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Last edited 02 Feb 2017
Optimal arch bridge
The catenary form of bridge arch – resembling the line of an upside-down chain line – was demonstrated to the Royal Society by Robert Hook in the 17th century. The inverted parabola is the only other form proposed by classical theory. Both shapes can take only a specific type of load without developing complex stresses which are points of weakness.
Prof. Lewis, of Warwick's School of Engineering, has used a process of design called 'form-finding' which is inspired by natural processes. This is an attempt at filling in the gaps in the classical theory, offering a new mathematical solution to the optimal arch subjected to general loading. The design of rigid structures that follow a strong natural form are enabled by the process of form-finding. A force of pure compression or tension sustain these structures with no bending stresses, which on other structures are the main points of weakness.
The potential for the breakthrough could be bridge and structure designs that are capable of taking any combination of permanent loading without generating complex stresses, an engineering problem that has hitherto yielded no solution. Such structures could be more durable and require less maintenance.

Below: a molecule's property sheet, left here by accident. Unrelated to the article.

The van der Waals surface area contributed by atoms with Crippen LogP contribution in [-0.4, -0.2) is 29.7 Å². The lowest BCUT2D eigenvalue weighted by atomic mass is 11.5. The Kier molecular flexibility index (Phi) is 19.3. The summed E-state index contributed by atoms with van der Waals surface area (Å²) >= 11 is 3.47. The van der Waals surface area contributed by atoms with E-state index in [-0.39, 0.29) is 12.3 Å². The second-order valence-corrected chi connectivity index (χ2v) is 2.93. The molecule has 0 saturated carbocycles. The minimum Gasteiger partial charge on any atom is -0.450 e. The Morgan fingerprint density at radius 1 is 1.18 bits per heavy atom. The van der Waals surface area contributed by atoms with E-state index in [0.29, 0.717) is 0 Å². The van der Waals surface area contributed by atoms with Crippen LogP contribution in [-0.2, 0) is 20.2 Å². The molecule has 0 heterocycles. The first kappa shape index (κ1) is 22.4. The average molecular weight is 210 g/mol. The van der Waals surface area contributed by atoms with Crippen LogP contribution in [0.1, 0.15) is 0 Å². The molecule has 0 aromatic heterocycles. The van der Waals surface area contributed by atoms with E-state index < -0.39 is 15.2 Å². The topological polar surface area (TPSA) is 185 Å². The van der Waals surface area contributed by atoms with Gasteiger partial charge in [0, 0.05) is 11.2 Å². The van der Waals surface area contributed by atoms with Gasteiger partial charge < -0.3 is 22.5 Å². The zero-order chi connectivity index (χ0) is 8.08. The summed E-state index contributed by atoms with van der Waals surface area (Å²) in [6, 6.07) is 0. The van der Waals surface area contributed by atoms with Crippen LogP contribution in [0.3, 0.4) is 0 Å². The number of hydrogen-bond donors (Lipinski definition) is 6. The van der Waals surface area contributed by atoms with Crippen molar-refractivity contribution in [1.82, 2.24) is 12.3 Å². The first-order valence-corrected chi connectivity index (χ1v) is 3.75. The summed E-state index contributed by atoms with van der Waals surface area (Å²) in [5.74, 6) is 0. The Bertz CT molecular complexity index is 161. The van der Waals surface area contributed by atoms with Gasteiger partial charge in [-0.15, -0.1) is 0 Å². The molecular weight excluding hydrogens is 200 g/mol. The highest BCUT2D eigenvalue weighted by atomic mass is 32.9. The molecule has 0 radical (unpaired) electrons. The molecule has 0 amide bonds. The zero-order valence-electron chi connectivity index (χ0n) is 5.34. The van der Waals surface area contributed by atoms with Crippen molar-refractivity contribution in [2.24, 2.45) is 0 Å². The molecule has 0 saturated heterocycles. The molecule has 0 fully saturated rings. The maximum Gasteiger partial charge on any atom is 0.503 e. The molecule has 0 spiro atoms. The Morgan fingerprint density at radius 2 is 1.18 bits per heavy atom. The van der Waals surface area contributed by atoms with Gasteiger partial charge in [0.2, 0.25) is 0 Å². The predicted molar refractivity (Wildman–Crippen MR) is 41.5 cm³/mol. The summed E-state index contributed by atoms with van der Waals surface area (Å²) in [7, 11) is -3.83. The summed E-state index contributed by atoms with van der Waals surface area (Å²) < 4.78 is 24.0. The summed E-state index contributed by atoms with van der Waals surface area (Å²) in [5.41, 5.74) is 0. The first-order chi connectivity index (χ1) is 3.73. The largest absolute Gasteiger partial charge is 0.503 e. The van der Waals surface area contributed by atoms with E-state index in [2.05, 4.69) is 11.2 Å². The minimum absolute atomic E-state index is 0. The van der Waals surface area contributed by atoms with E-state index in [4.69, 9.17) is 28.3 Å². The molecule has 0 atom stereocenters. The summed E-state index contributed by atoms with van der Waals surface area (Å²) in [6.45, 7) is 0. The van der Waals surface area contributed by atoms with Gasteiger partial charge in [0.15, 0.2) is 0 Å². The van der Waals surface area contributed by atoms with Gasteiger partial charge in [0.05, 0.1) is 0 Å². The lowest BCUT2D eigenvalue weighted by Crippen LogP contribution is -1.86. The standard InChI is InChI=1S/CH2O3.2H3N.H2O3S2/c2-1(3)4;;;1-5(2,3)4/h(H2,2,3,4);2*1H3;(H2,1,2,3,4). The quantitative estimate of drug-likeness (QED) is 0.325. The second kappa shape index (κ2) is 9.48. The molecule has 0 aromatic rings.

A fellow of ICE, Prof. Lewis has spent many years studying forms and shapes as they occur in the natural world. In natural processes such as the outlines of a tree or leaf, or a shell's curve, they can be seen to withstand applied forces by developing simple stress patterns. She has developed mathematical models that implement design principles and produce similarly simple stress patterns in structures.
Her paper explains how a piece of fabric is suspended, and allowed to relax into its natural, gravitational, minimum-energy shape. That shape is then frozen into a rigid object and inverted. By simulating the gravitational forces applied to the structure by finding coordinates through computation, a shape (natural form) is produced that can withstand the load with ease.
You can read the paper at the Royal Society.
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